Companies like that just aren't worth my money.
Lindsay K said…
I've never purchased anything from American Apparel- I just can't support a brand that consistantly exploits young women and calls it advertising. Don't get me started on Charney's business practices. I refuse to buy into AA. The clothes are nothing special nor is the quality. I've also noticed both times I've been in the Soho store there's a rather unpleasant odor in the store (perhaps the vents need to be cleanned), which is something I just can't deal with.

There are a number of places that I won't shop at for ethical reasons, but I think that's something each has to decide for his/herself

Eileen said…
Hello Lin! I do not have anything from AA so I cant really comment on the quality. I wish there was more information available on brands that have good manufacturing practices. And sometimes, even if you know of them, the products must also appeal to you.
Anonymous said…

how about this one ? in terms of marketing, Petit Bateau is pretty far from AA... :p

I've only ever purchased a dress from AA but was so put off by the lewd photos that I'd never returned. This was before the big hoohah the founder himself.

Like you, I'm caught in a dilemma. There was some negative press about Alexander Wang's sweatshop like conditions in his factories but that doesn't stop me from wanting to buy more of his tees.
lin said…
nomadic d: I decided to skip it, haha. All things considered (including the brand), it wasn't perfect after all. And I hate buying things I agonised over...it's usually not worth the pain.

The bigger question for me is that I don't always question things so closely when I shop, and I wonder why...

Pret a Porter P: I've done the same...most recently with my Gap trousers last year. I'm trying to ease off though, and "if I'm patient eventually someone I like will do what I want" is totally in the right spirit!

Brigitte: I still have my t-shirts, since erm, they're in good shape and it would have been a waste! But you're absolutely right about AA, and writing the post actually helped me decide that.

Ammu: Good point.

miau: Ooh, good idea. I have an old grey cotton cardigan that I LOVE.

About Massimo Dutti, I often want to just move into their window displays.

Maja H: I admire your resolve!

Lindsay K: I think the fact that I agonised made it clear to me eventually that I didn't want to buy it. Buying decisions shouldn't be a struggle!

I Googled Charney some days back and thought, "argh", forget it.

Eileen: I agree, sometimes you try to look up information and it's impossible, or some very broad, sweeping corporate statement that doesn't really reveal much.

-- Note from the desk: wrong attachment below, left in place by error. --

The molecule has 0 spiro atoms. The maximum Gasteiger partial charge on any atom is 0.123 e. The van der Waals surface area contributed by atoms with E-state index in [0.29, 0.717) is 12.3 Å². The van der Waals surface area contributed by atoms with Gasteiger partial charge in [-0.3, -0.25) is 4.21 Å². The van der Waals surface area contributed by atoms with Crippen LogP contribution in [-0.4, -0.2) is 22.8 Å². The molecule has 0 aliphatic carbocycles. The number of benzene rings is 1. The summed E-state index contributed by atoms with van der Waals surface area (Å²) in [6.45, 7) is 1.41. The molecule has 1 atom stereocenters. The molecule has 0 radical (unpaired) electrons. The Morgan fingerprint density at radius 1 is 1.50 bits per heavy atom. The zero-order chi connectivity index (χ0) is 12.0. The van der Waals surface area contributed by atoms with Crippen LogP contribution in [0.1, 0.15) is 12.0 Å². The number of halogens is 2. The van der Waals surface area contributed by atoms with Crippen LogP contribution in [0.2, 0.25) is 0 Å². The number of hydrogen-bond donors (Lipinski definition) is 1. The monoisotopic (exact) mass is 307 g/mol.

Anon: Ooh, nice! I think it doesn't ship here though, and Singapore's Petit Bateau is only for children, dammit. Thanks for the recommendation though!

Marlene: I think the charges against Wang were dismissed or dropped though, if that is any comfort, haha.

chrisbean said…
If you're disturbed by that, you should google up a copy of AA's staff handbook. Working there seems absolutely hellish!

I'm trying very hard to avoid purchasing anything by Proctor & Gamble, because they are owned by the very skeezy Koch brothers, a pair of billionaires who want to institute a fundamentalist theocracy in the U.S.; like a Christian version of sharia law. SO BAD for women, yet these guys make most of their money from women purchasing toilet paper and cleaning products. Gross!
caroline said…
I've been put off by a lot of companies and vowed to never let them have my business but I've failed. The one company that I for sure haven't contributed any of my money to is Forever 21. I was going to boast about how I haven't bought anything from AA in several years then realized I bought socks from them just 2 years ago (last time).

But I will say that AA's tri-blends are pretty soft. The other cotton is a bit heavy for my liking but the tri-blends have that softness. And if you're talking about the tri-blend pullovers, I loved them. I had two and wore them a lot until just recently & gave them away. I still wear my tri-blend cardigan which I'm embarrassed to admit its age. But ultimately I say what outweighs the other because if it's something you really want, what's the problem in just purchasing that.
Alexandra said…
I feel the same way about AA - overpriced for the quality. I love the tri-blend tees though!


Popular Posts